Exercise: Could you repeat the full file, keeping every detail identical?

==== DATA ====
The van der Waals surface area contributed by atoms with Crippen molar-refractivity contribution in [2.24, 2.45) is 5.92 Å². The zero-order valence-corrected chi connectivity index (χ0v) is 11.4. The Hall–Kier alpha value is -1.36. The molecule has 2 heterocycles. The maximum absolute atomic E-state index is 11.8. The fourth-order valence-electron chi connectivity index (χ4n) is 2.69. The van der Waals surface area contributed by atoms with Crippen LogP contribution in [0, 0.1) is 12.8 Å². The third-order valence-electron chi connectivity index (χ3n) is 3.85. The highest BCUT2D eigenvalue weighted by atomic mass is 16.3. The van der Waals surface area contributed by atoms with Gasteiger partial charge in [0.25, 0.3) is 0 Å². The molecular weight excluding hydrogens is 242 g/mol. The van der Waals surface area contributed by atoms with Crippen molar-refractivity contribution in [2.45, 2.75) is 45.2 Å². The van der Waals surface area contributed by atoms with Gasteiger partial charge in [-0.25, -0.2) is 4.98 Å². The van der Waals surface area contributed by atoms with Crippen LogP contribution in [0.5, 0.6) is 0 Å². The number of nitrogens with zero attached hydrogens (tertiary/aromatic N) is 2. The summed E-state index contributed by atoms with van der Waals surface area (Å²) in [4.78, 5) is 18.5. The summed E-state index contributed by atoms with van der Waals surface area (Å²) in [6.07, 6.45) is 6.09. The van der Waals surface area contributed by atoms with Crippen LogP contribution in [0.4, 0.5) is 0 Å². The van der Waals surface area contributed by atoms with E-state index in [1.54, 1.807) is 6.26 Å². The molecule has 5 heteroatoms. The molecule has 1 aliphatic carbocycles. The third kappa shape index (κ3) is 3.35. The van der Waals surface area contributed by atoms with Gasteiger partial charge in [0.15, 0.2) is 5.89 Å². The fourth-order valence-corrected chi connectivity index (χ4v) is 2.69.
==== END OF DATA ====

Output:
The van der Waals surface area contributed by atoms with Crippen molar-refractivity contribution in [2.24, 2.45) is 5.92 Å². The zero-order valence-corrected chi connectivity index (χ0v) is 11.4. The Hall–Kier alpha value is -1.36. The molecule has 2 heterocycles. The maximum absolute atomic E-state index is 11.8. The fourth-order valence-electron chi connectivity index (χ4n) is 2.69. The van der Waals surface area contributed by atoms with Crippen LogP contribution in [0, 0.1) is 12.8 Å². The third-order valence-electron chi connectivity index (χ3n) is 3.85. The highest BCUT2D eigenvalue weighted by atomic mass is 16.3. The van der Waals surface area contributed by atoms with Gasteiger partial charge in [0.25, 0.3) is 0 Å². The molecular weight excluding hydrogens is 242 g/mol. The van der Waals surface area contributed by atoms with Crippen molar-refractivity contribution in [2.45, 2.75) is 45.2 Å². The van der Waals surface area contributed by atoms with Gasteiger partial charge in [-0.25, -0.2) is 4.98 Å². The van der Waals surface area contributed by atoms with Crippen LogP contribution in [0.5, 0.6) is 0 Å². The number of nitrogens with zero attached hydrogens (tertiary/aromatic N) is 2. The summed E-state index contributed by atoms with van der Waals surface area (Å²) in [4.78, 5) is 18.5. The summed E-state index contributed by atoms with van der Waals surface area (Å²) in [6.07, 6.45) is 6.09. The van der Waals surface area contributed by atoms with Crippen LogP contribution in [0.4, 0.5) is 0 Å². The van der Waals surface area contributed by atoms with E-state index in [1.54, 1.807) is 6.26 Å². The molecule has 5 heteroatoms. The molecule has 1 aliphatic carbocycles. The third kappa shape index (κ3) is 3.35. The van der Waals surface area contributed by atoms with Gasteiger partial charge in [0.15, 0.2) is 5.89 Å². The fourth-order valence-corrected chi connectivity index (χ4v) is 2.69.